Jan 12

Using the Senses in Descriptive Writing

Using the Senses in Descriptive Writing

 

Session 38

Good vocabulary, and using the senses in descriptive writing, about places and situations can make us feel as if we are actually there. This enables the reader to empathise with the characters and what is happening.

The more senses you appeal to the better this will work, so you need to think about sights, sounds, smell, sensations/feelings and taste.

Think about each of the following situations and imagine what you would see, hear, smell, feel and taste if you were there. Make five columns, and make a list, for each situation.

Sitting round a camp fire in the evening.
Pushing through a hot, crowded street, in a hurry, at rush hour
Lying on the grass in a garden on a warm summer’s day
Waking along the sea-front in the rain.
Sitting in a traffic jam on a bank holiday outing.

Choose two of the situations and look again at your lists.

Think of adjectives to go with the nouns on your list and adverbs to do with your verbs. Are there any additional or more interesting words you might add? Use a thesaurus to look up more effective or interesting words if you wish.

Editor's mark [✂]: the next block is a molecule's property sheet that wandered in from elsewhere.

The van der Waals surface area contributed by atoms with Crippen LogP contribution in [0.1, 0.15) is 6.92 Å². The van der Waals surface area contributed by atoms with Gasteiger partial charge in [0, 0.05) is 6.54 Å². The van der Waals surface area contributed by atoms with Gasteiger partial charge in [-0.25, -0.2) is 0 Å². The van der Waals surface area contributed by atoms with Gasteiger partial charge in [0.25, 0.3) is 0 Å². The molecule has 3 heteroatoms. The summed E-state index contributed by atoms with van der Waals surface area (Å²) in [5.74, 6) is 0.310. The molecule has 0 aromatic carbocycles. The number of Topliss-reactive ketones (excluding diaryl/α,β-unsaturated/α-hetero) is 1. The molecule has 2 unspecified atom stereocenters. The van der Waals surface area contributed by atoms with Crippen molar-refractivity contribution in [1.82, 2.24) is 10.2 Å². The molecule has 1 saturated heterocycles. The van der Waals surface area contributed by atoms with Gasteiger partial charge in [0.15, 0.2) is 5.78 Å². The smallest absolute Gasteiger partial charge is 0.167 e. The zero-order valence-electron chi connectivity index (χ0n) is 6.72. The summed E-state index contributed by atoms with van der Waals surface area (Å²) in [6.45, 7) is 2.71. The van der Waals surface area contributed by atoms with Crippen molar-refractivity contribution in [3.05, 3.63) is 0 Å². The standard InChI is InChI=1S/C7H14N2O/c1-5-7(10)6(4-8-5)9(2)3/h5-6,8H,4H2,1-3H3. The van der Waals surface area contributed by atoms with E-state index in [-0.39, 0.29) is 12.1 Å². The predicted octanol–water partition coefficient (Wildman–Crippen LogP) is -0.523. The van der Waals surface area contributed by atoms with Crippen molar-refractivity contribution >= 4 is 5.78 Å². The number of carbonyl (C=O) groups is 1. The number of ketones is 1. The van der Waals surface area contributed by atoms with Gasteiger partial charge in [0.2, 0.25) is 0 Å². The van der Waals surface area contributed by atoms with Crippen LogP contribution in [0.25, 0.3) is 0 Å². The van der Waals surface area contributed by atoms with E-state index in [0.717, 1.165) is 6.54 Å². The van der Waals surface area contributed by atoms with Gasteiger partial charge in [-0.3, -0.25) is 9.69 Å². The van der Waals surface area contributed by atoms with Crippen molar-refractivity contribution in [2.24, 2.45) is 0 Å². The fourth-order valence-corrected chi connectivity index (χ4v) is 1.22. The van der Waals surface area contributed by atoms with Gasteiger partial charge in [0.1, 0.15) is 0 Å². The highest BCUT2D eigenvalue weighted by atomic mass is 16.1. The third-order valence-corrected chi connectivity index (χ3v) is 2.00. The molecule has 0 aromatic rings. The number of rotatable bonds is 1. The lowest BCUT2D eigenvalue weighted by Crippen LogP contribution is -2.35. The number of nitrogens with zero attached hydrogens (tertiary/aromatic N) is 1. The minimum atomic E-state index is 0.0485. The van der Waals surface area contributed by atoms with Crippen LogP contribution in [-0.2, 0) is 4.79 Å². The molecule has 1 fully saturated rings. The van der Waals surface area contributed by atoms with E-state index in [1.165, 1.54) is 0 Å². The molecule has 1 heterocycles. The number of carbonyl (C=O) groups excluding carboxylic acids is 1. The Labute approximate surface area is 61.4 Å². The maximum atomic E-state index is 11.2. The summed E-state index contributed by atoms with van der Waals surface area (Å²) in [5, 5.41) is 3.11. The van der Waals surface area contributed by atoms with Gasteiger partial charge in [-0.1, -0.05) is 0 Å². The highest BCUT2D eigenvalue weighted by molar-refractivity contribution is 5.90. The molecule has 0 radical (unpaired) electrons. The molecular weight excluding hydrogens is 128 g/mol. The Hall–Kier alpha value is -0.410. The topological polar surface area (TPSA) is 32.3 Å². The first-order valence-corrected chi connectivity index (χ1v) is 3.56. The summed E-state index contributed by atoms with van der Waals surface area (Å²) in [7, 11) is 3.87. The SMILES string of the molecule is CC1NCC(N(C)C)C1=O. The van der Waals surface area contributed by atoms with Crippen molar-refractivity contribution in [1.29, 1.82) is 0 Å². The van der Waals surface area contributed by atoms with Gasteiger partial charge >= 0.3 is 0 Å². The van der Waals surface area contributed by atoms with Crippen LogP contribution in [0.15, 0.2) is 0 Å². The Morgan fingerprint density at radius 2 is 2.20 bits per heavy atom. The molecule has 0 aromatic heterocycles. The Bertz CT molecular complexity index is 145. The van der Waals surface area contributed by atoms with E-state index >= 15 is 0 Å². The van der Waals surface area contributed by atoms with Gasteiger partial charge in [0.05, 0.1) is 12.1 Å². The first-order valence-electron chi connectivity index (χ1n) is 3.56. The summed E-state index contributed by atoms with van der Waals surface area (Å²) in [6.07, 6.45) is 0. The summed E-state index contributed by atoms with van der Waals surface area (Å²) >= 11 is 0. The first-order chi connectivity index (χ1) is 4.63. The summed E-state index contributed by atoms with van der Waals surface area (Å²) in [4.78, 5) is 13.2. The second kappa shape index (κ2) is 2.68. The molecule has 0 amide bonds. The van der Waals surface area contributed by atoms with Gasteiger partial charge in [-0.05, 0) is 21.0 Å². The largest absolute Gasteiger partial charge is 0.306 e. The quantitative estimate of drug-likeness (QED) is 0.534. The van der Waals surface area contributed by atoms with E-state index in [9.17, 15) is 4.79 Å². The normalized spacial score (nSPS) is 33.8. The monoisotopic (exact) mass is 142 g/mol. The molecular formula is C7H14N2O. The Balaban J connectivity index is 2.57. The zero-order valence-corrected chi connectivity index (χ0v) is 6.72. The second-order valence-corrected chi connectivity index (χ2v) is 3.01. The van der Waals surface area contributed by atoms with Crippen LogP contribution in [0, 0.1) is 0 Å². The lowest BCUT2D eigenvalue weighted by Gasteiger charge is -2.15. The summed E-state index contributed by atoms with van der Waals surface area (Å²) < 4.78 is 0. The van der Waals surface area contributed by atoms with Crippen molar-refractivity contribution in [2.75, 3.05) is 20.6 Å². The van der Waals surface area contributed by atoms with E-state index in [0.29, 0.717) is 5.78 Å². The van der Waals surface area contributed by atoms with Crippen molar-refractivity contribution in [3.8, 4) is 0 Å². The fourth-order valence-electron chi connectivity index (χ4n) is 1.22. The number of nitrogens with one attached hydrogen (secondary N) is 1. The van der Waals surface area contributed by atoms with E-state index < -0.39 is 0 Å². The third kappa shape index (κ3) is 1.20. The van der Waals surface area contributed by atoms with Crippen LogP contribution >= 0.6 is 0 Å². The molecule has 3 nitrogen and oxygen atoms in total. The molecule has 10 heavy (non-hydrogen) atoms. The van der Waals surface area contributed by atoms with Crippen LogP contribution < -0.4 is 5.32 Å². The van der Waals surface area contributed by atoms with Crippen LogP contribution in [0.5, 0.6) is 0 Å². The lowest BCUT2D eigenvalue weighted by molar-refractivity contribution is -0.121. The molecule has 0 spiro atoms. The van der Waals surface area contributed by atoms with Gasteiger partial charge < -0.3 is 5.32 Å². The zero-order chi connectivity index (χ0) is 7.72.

Choose one set from your notes and write a descriptive paragraph, about one of the situations in about 200 words.

Share and discuss.
Look critically at whether any passages are too flowery, or over-written. Has anyone used far too many adjectives or adverbs?
The aim is not to use the maximum number of descriptive words but the best and most effective vocabulary to transport your reader.

Be selective and edit/rewrite the paragraph using no more than 100 words!
Share and discuss.

If time, or as a homework, do a second situation but use 100 words or less.

Category: Group sessions. Tags: Appropriate language,Creative writing,Observation,Description

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